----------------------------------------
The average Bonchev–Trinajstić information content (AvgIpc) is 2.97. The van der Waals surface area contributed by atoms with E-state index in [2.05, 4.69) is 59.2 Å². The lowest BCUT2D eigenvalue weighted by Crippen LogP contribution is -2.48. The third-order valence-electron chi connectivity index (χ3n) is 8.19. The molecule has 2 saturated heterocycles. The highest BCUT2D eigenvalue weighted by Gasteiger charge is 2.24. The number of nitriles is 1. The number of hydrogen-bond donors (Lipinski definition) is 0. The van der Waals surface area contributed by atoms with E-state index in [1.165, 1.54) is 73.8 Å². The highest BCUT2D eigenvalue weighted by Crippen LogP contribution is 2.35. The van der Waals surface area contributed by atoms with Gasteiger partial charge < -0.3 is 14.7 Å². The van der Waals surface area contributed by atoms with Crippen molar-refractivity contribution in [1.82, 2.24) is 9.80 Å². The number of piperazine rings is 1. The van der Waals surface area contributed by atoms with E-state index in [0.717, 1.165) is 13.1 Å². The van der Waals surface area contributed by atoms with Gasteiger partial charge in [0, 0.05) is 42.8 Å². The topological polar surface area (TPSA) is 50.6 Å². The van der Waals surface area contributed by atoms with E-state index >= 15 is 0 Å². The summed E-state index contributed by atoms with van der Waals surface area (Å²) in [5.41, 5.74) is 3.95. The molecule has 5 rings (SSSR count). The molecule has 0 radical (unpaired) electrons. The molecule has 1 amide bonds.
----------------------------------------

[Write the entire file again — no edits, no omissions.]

The average Bonchev–Trinajstić information content (AvgIpc) is 2.97. The van der Waals surface area contributed by atoms with E-state index in [2.05, 4.69) is 59.2 Å². The lowest BCUT2D eigenvalue weighted by Crippen LogP contribution is -2.48. The third-order valence-electron chi connectivity index (χ3n) is 8.19. The molecule has 2 saturated heterocycles. The highest BCUT2D eigenvalue weighted by Gasteiger charge is 2.24. The number of nitriles is 1. The number of hydrogen-bond donors (Lipinski definition) is 0. The van der Waals surface area contributed by atoms with E-state index in [1.165, 1.54) is 73.8 Å². The highest BCUT2D eigenvalue weighted by Crippen LogP contribution is 2.35. The van der Waals surface area contributed by atoms with Gasteiger partial charge < -0.3 is 14.7 Å². The van der Waals surface area contributed by atoms with Crippen molar-refractivity contribution in [1.82, 2.24) is 9.80 Å². The number of piperazine rings is 1. The van der Waals surface area contributed by atoms with E-state index in [0.717, 1.165) is 13.1 Å². The van der Waals surface area contributed by atoms with Gasteiger partial charge in [0, 0.05) is 42.8 Å². The topological polar surface area (TPSA) is 50.6 Å². The van der Waals surface area contributed by atoms with E-state index >= 15 is 0 Å². The summed E-state index contributed by atoms with van der Waals surface area (Å²) in [5.41, 5.74) is 3.95. The molecule has 5 rings (SSSR count). The molecule has 0 radical (unpaired) electrons. The molecule has 1 amide bonds.